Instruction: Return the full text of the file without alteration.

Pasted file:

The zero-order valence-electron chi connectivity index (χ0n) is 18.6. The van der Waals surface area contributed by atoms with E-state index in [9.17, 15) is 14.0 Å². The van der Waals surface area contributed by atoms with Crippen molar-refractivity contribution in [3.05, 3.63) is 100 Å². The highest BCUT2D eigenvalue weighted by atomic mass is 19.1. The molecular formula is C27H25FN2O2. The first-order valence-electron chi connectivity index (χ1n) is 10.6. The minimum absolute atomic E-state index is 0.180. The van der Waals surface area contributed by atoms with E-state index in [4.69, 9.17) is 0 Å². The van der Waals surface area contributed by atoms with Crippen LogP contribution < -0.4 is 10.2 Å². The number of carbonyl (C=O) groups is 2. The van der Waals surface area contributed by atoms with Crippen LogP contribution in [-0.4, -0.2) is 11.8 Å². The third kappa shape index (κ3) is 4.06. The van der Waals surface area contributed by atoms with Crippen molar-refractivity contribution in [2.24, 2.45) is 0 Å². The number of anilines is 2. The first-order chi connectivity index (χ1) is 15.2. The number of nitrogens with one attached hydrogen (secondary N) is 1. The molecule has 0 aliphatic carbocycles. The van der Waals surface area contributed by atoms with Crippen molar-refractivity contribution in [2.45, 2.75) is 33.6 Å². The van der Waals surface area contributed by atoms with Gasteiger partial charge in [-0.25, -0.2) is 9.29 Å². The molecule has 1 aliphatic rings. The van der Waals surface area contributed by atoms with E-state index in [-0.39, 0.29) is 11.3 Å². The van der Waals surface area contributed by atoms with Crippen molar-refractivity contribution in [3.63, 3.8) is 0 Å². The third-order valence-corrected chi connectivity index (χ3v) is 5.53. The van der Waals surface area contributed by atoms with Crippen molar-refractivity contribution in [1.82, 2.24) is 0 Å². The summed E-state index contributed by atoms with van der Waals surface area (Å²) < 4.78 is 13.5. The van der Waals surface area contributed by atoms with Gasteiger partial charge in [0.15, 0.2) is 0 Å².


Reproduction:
The zero-order valence-electron chi connectivity index (χ0n) is 18.6. The van der Waals surface area contributed by atoms with E-state index in [9.17, 15) is 14.0 Å². The van der Waals surface area contributed by atoms with Crippen molar-refractivity contribution in [3.05, 3.63) is 100 Å². The highest BCUT2D eigenvalue weighted by atomic mass is 19.1. The molecular formula is C27H25FN2O2. The first-order valence-electron chi connectivity index (χ1n) is 10.6. The minimum absolute atomic E-state index is 0.180. The van der Waals surface area contributed by atoms with E-state index in [4.69, 9.17) is 0 Å². The van der Waals surface area contributed by atoms with Crippen LogP contribution < -0.4 is 10.2 Å². The number of carbonyl (C=O) groups is 2. The van der Waals surface area contributed by atoms with Crippen LogP contribution in [-0.4, -0.2) is 11.8 Å². The third kappa shape index (κ3) is 4.06. The van der Waals surface area contributed by atoms with Crippen molar-refractivity contribution in [2.24, 2.45) is 0 Å². The number of anilines is 2. The first-order chi connectivity index (χ1) is 15.2. The number of nitrogens with one attached hydrogen (secondary N) is 1. The molecule has 0 aliphatic carbocycles. The van der Waals surface area contributed by atoms with Crippen molar-refractivity contribution in [2.45, 2.75) is 33.6 Å². The van der Waals surface area contributed by atoms with Gasteiger partial charge in [-0.25, -0.2) is 9.29 Å². The molecule has 1 aliphatic rings. The van der Waals surface area contributed by atoms with E-state index in [-0.39, 0.29) is 11.3 Å². The van der Waals surface area contributed by atoms with Crippen molar-refractivity contribution in [3.63, 3.8) is 0 Å². The third-order valence-corrected chi connectivity index (χ3v) is 5.53. The van der Waals surface area contributed by atoms with Crippen molar-refractivity contribution in [1.82, 2.24) is 0 Å². The summed E-state index contributed by atoms with van der Waals surface area (Å²) < 4.78 is 13.5. The van der Waals surface area contributed by atoms with Gasteiger partial charge in [0.15, 0.2) is 0 Å².